In the plastic surgeon’s office, something like a barber’s chair sat squared against a full-length mirror in an otherwise empty room. White. Sci-fi white. After motioning for me to stand, the surgeon attempted to gather a few inches of flesh at my stomach as a nurse stood behind him, looking unimpressed with a pen to a clipboard.
“You’re just so … bloody thin,” he said as he squinted in inspection.
Believe me, I know how annoying this sounds. When I logged onto Twitter later that day and asked if anyone had any ideas for “high calorie, nutrient-dense shakes for healthy weight gain,” six people immediately unfollowed me. Just keep in mind I’d spent sixteen weeks on chemo and turned vegan somewhere along the way.
Modern mastectomy with reconstruction is a very sci-fi thing in itself. All breast tissue is removed and then replaced with stomach tissue, and two surgeons work to “reconnect” all the little veins like splicing your cable TV to a rogue TV set. Voila! If you have stomach tissue to work with, that is.
One of my surgery concerns is that I’ll wake up and the surgeon will say, “Sorry! You only had enough fat for one boob!” This is in addition to my fear of waking up in a vacated hospital in the middle of a zombie apocalypse.
So I made my own granola.
And bought some full-fat coconut milk as per Seth Pollins’ suggestion. Seth is a TNB contributor and recipe developer for Whole Foods, and he also wisely suggested avocados and organic nuts.
When Plan A wasn’t quite working, though, I moved from consuming good fats and loaded calories for every meal to consuming good fats and loaded calories every second of the day. With donuts and shakes thrown in for good measure. Mostly, the overachiever in me wants to prove I can do it. I want the surgeon to look down at my glorious, generous paunch on the day of the surgery and declare, “By golly, I didn’t think it could be done, but nobody tells this woman she can only have one boob!”
It’s like training for a marathon in reverse. And it feels pretty awful, actually. You know that feeling you got at your sixth birthday party when you ate an entire Swensen’s Hurricane all by yourself and vomited mint chocolate chip for three days straight and found Jesus? That’s how I feel right now. Like I’m gestating a chest-burster alien made out of pie dough.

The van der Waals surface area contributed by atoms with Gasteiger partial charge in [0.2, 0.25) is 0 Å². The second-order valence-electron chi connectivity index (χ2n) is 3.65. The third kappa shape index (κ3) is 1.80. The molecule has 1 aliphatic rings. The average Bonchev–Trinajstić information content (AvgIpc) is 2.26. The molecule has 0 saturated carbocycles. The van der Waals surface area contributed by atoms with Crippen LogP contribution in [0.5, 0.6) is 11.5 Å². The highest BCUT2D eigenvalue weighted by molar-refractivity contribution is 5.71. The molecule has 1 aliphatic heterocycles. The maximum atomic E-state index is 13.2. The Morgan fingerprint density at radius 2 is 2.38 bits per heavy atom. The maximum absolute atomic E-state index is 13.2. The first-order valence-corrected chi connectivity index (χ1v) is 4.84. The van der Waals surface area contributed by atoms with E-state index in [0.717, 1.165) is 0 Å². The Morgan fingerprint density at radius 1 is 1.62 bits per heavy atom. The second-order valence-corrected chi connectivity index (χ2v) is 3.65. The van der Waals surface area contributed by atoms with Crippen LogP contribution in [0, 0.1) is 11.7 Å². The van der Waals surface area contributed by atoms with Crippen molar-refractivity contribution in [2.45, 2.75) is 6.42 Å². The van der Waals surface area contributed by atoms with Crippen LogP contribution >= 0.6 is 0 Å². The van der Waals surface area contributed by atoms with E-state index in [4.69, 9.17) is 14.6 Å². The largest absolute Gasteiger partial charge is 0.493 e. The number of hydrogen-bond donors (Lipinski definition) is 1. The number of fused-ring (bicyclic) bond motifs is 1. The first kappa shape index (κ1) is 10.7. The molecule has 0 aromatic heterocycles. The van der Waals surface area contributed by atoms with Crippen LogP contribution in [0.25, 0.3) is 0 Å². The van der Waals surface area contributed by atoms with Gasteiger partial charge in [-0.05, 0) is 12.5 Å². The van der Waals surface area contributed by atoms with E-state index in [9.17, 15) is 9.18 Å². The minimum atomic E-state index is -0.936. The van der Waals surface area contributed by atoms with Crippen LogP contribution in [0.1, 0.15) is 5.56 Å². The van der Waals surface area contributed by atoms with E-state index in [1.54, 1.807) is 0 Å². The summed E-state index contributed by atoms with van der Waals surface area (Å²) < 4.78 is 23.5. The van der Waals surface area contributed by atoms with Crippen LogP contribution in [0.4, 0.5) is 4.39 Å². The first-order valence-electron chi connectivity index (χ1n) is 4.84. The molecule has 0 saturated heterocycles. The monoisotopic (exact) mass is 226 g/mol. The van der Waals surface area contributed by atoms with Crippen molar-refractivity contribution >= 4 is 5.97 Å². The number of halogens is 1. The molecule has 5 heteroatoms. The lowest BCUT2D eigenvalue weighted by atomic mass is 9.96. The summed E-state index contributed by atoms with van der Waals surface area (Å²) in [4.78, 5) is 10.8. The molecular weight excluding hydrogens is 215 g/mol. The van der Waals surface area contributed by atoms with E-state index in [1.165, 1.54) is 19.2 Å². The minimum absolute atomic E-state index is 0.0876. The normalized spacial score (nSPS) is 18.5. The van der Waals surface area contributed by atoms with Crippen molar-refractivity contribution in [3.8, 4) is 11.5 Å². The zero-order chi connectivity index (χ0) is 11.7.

As we sat watching The Walking Dead on Sunday, Joe reached over to poke my stomach and check progress.
“Stop fondling my boobs,” I said.
The weird thing is I haven’t sobbed about the prospect of having a mastectomy and reconstruction. I haven’t sobbed about the cancer recurrence. Plenty of other people have. Friends, family, students, colleagues. And I just look at them, thinking, Why are you crying? Don’t cry! I’m a magic badass unicorn. It’s going to be okay.
But yesterday as I sat in my office in my ongoing food coma reading the plastic surgeon’s booklet, I cracked just a little. The booklet suggested getting one’s hair cut right before surgery because the recovery period is so long. So I called my salon to schedule.
“Ohhhhhh,” she said. “I’m showing that you haven’t had your hair cut here in over a year.”
“Yeah. That’s probably right,” I said. Because, you know, I had no hair from about December to June.
“You’ll have to come in for a consultation first. Then we can make you an appointment.”
I was thinking I only had two weeks before surgery, and those two weeks were full of doctor visits and preop tests and course preparations to make before I left. I barely had time for one salon appointment. And I thought of saying as much, “I’m trying to fit this in before surgery,” but it wouldn’t come out of my mouth. At first, I wasn’t sure why. Instead, I said, “Well, I’ve talked about it with her before, and she knows what to do.”
“No. No. See, we don’t know how much new growth you have.”
It’s all new growth! I wanted to blurt out. And this was the point I started to cry in my office at work. Right there at work. Then I knew why. It was the realization that I’d had roughly four blissful months of being cancer-free, of being a healthy, normal person who exercised and ate well and went to movies and met Andrea in Austin for the day and played Cards Against Humanity with good friends late into the night and worked on a screenwriting team and swam with my girls and carried my attaché up the Rocky steps to my office building and grew a Mia Farrow pixie and didn’t have to ask for special accommodations or explain my history. It was the realization that four months hadn’t been long enough.
Remember how I told you I’d been reduced to two emotions and a need to express myself in gifs? That’s still a thing.
Which is to say, yesterday I was crying in my office and today I sat at the oncologist’s all smiles and cracking jokes just before my oncologist came in with the PET scan pathology report in her hands.
“I thought you’d like to hear good news for a change,” she said.
Like last time, there is no spread. Just the slightly less than a centimeter spot to the left of the cavity where the old tumor was.
“We’re going to be rid of this soon,” she assured me.
Which should buy me four cancer-free months and then some.